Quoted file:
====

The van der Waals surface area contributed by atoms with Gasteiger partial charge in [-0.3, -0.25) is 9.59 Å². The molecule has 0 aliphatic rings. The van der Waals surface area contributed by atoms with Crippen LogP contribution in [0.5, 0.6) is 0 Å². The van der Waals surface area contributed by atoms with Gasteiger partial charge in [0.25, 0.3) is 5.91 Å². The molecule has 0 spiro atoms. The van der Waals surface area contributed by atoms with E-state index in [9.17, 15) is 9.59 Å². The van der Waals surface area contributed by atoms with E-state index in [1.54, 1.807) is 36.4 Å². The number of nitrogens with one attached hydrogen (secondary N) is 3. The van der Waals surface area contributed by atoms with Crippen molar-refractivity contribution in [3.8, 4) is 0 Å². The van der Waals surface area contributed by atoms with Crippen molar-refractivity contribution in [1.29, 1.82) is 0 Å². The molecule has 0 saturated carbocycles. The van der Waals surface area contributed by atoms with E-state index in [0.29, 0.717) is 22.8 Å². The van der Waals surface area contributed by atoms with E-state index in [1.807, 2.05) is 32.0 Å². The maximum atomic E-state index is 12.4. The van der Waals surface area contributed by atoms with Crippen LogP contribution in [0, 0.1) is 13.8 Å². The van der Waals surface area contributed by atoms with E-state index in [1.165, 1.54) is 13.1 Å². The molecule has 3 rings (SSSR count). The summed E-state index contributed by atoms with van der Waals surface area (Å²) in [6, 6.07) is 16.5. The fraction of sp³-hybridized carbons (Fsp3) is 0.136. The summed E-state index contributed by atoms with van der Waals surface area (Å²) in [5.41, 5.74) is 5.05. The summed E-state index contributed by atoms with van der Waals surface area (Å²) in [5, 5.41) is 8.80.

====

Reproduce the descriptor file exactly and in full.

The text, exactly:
The van der Waals surface area contributed by atoms with Gasteiger partial charge in [-0.3, -0.25) is 9.59 Å². The molecule has 0 aliphatic rings. The van der Waals surface area contributed by atoms with Crippen LogP contribution in [0.5, 0.6) is 0 Å². The van der Waals surface area contributed by atoms with Gasteiger partial charge in [0.25, 0.3) is 5.91 Å². The molecule has 0 spiro atoms. The van der Waals surface area contributed by atoms with E-state index in [9.17, 15) is 9.59 Å². The van der Waals surface area contributed by atoms with E-state index in [1.54, 1.807) is 36.4 Å². The number of nitrogens with one attached hydrogen (secondary N) is 3. The van der Waals surface area contributed by atoms with Crippen molar-refractivity contribution in [3.8, 4) is 0 Å². The van der Waals surface area contributed by atoms with Crippen molar-refractivity contribution in [1.29, 1.82) is 0 Å². The molecule has 0 saturated carbocycles. The van der Waals surface area contributed by atoms with E-state index in [0.29, 0.717) is 22.8 Å². The van der Waals surface area contributed by atoms with E-state index in [1.807, 2.05) is 32.0 Å². The maximum atomic E-state index is 12.4. The van der Waals surface area contributed by atoms with Crippen LogP contribution in [0, 0.1) is 13.8 Å². The van der Waals surface area contributed by atoms with E-state index in [1.165, 1.54) is 13.1 Å². The molecule has 3 rings (SSSR count). The summed E-state index contributed by atoms with van der Waals surface area (Å²) in [6, 6.07) is 16.5. The fraction of sp³-hybridized carbons (Fsp3) is 0.136. The summed E-state index contributed by atoms with van der Waals surface area (Å²) in [5.41, 5.74) is 5.05. The summed E-state index contributed by atoms with van der Waals surface area (Å²) in [5, 5.41) is 8.80.